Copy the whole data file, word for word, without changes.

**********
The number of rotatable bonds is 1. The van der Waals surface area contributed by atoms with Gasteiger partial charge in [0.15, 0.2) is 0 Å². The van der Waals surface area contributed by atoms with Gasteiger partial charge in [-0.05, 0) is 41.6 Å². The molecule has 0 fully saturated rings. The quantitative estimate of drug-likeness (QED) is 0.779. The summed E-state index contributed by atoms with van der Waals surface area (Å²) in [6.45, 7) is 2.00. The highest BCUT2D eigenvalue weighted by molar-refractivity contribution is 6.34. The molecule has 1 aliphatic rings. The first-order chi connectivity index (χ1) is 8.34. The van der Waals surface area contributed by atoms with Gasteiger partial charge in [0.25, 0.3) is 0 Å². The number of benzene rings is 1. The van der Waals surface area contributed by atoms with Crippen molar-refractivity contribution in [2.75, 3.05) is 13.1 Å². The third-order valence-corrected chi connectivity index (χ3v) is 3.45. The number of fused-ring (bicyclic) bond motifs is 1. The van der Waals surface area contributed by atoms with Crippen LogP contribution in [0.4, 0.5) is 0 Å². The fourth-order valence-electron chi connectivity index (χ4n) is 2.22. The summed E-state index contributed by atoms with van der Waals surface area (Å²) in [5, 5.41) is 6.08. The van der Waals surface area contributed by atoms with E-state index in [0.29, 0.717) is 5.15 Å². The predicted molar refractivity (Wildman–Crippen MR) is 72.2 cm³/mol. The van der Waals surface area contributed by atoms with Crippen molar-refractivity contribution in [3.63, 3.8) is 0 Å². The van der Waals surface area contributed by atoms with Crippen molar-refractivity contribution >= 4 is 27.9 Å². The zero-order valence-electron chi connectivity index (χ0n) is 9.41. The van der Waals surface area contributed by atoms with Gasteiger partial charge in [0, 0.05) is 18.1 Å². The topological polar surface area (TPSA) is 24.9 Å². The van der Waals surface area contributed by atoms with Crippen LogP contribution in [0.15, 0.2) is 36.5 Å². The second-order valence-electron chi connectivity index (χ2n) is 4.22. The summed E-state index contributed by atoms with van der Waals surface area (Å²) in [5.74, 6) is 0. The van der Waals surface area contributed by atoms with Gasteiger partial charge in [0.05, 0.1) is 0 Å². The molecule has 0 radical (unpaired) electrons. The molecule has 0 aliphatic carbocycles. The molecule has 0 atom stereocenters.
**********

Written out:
The number of rotatable bonds is 1. The van der Waals surface area contributed by atoms with Gasteiger partial charge in [0.15, 0.2) is 0 Å². The van der Waals surface area contributed by atoms with Gasteiger partial charge in [-0.05, 0) is 41.6 Å². The molecule has 0 fully saturated rings. The quantitative estimate of drug-likeness (QED) is 0.779. The summed E-state index contributed by atoms with van der Waals surface area (Å²) in [6.45, 7) is 2.00. The highest BCUT2D eigenvalue weighted by molar-refractivity contribution is 6.34. The molecule has 1 aliphatic rings. The first-order chi connectivity index (χ1) is 8.34. The van der Waals surface area contributed by atoms with Gasteiger partial charge in [0.25, 0.3) is 0 Å². The number of benzene rings is 1. The van der Waals surface area contributed by atoms with Crippen molar-refractivity contribution in [2.75, 3.05) is 13.1 Å². The third-order valence-corrected chi connectivity index (χ3v) is 3.45. The number of fused-ring (bicyclic) bond motifs is 1. The van der Waals surface area contributed by atoms with Crippen LogP contribution in [0.4, 0.5) is 0 Å². The fourth-order valence-electron chi connectivity index (χ4n) is 2.22. The summed E-state index contributed by atoms with van der Waals surface area (Å²) in [5, 5.41) is 6.08. The van der Waals surface area contributed by atoms with E-state index in [0.29, 0.717) is 5.15 Å². The predicted molar refractivity (Wildman–Crippen MR) is 72.2 cm³/mol. The van der Waals surface area contributed by atoms with Crippen molar-refractivity contribution in [3.63, 3.8) is 0 Å². The van der Waals surface area contributed by atoms with Crippen molar-refractivity contribution >= 4 is 27.9 Å². The zero-order valence-electron chi connectivity index (χ0n) is 9.41. The van der Waals surface area contributed by atoms with Gasteiger partial charge in [0, 0.05) is 18.1 Å². The topological polar surface area (TPSA) is 24.9 Å². The van der Waals surface area contributed by atoms with Crippen LogP contribution in [0.15, 0.2) is 36.5 Å². The second-order valence-electron chi connectivity index (χ2n) is 4.22. The summed E-state index contributed by atoms with van der Waals surface area (Å²) in [5.74, 6) is 0. The van der Waals surface area contributed by atoms with Gasteiger partial charge in [0.05, 0.1) is 0 Å². The molecule has 0 radical (unpaired) electrons. The molecule has 0 aliphatic carbocycles. The molecule has 0 atom stereocenters.